Special Needs

A Place of Their Own: The growth of independent-living options for adults with special needs.

It’s astonishing how in one moment a lifetime of questions can flash through your mind. The instant I heard, “We suspect your baby may have Down syndrome,” these thoughts stampeded through my brain: Will she be happy? Will she have friends? Will she learn? What happens when she is an adult?

Amanda is now 18 and has answered with a resounding “yes” to all except that last one. The last one still needs to be determined.

For many years, adults with special needs were placed in institutions throughout New York. In the late 1970s and early 1980s the state began the process of de-institutionalization and started moving residents to housing within their communities. The hope was that these people would integrate into society and establish a more natural life with supports and services.

The reality is most adults with special needs live with their parents or family for as long as they are able. But there are those who either want to take that step outside the family home or for some reason must find a place of their own.

Parents may wonder what the options are for their loved one. The good news is we are moving toward more natural yet supported living models. These allow our adults with special needs to have a place of their own, with or without housemates, if that is what they choose or need.

We are fortunate that Syracuse has multiple agencies that support people with special needs from birth through adulthood. I spoke with two such agencies.

AccessCNY (formerly Enable) offers person-centered services that empower individuals of all ages and abilities to reach their full potential as part of our shared community. Services are provided with dedication, compassion, innovation and commitment. The agency supports people with developmental disabilities, acquired brain injuries and mental health issues.

I interviewed Mary DiBiase, associate executive director for those with developmental disabilities or acquired brain injuries, and Prudence York, executive director, regarding their agency’s offerings for adults with special needs who are looking to move from their family home.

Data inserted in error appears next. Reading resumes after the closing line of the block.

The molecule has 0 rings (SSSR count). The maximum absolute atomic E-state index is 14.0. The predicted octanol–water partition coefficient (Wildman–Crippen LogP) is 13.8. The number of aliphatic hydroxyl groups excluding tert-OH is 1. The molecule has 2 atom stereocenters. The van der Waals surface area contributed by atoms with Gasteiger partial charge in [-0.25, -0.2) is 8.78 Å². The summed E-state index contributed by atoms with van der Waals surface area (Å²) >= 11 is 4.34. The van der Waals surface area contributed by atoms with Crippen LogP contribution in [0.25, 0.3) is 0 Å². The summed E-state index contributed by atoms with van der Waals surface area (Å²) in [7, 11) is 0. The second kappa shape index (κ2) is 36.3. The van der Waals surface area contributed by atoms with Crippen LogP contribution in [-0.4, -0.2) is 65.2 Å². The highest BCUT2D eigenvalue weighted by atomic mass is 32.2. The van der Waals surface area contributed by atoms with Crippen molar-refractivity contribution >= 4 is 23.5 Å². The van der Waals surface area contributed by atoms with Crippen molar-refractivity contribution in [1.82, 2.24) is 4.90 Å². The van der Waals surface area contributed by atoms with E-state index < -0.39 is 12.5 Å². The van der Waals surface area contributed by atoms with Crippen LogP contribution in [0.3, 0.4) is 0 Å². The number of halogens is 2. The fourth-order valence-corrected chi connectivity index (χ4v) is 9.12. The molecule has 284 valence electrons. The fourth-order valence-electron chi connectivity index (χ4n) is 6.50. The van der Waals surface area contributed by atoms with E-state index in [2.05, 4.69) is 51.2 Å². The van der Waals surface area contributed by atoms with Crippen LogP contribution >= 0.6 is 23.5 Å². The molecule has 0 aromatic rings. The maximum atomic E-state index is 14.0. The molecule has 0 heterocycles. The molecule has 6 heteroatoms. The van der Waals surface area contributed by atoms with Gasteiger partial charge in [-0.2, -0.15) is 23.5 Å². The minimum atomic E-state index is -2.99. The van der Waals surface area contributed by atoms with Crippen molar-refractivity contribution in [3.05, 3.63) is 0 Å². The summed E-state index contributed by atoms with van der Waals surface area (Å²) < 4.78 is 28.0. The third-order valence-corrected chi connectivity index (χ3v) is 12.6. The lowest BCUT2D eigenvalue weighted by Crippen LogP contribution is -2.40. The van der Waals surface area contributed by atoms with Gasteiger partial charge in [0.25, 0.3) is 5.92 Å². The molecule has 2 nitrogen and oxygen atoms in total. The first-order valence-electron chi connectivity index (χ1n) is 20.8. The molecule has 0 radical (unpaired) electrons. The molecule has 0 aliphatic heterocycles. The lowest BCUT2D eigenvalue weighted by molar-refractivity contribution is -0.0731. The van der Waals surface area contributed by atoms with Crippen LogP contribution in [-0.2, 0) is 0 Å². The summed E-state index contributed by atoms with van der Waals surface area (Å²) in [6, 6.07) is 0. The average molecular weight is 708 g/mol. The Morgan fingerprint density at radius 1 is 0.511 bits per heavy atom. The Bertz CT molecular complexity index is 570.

For people over age 18 who are unable to live on their own, AccessCNY offers individualized residential alternatives. Once your child is assessed and qualifies, he is placed on a list that is coordinated through a local state office. Spots are then filled within community-based housing options from that list. AccessCNY works to try and match people to the best of its ability.

“In many cases the child takes the lead and it is the parents that have a hard time letting go and moving forward with this step,” said DiBiase in a phone interview.

Houses are small and located in communities. AccessCNY has 16 in Onondaga County. There are typically two to four adults per home. Everyone has his or her own room, and support can be 24/7. Levels of support vary based on need and can be increased or decreased depending on the situation.

There is also supported living in apartment settings. This allows for 24/7 services as well. Residential managers handle the coordination of services and transportation.

Agencies such as AccessCNY give guidance, show you various options, and help you contact others willing to share their experiences.

“Hearing the stories of others helps you to stretch your dream for your child,” said York, also by phone. Being aware of the options lets families see the possibilities.

Thinking possible, instead of impossible, is what Nicholas Cappoletti, executive director of Advocates Inc., did to assist a newly married couple. Advocates is a person-centered nonprofit that empowers individuals with developmental disabilities to direct their own lives and create a vision for their future.

“‘I don’t want to live someplace just because I have a disability. I want to live where I want and with whom I want.’ This is what adults with special needs are expressing,” Cappoletti explained.

Lance and Lori Gonzalez wanted exactly that. They were married in 2011 but were living separately, Lori in an apartment with 24/7 care, and Lance in a traditional group home. For two years they were told it would not be possible to live together in their own home with support. Advocates and Cappoletti, using self-direction services, determination, and creativity, eventually made their dream a reality. Today they have a home of their own.

The best solution for some is self-direction. This model requires the adult to create, with her circle of support, a plan for her own life. The agency, such as Advocates, takes direction regarding the choices made and moves forward within the parameters of that individual’s plan for goals, supports and budget. All of this is set up through the agency and needs to be approved by the state to be funded.

It is anticipated that the state will be making changes moving forward, giving more flexibility regarding funding, service delivery and rent subsidies. This will assist adults in being able to choose a living situation that is unique to them. Instead of living in a home with two to three other people that they may not initially know, such adults may choose to live with a friend, a spouse or by themselves.

For parents and caregivers, the key is to not let fear freeze you into not looking at the possibilities. They need to explore all the options available. Talk to support agencies regarding what they provide. Visit homes, apartments and other residential settings to see what is out there in your community. And, most importantly, listen to your adult child, as it is their life and where they live should be their home.

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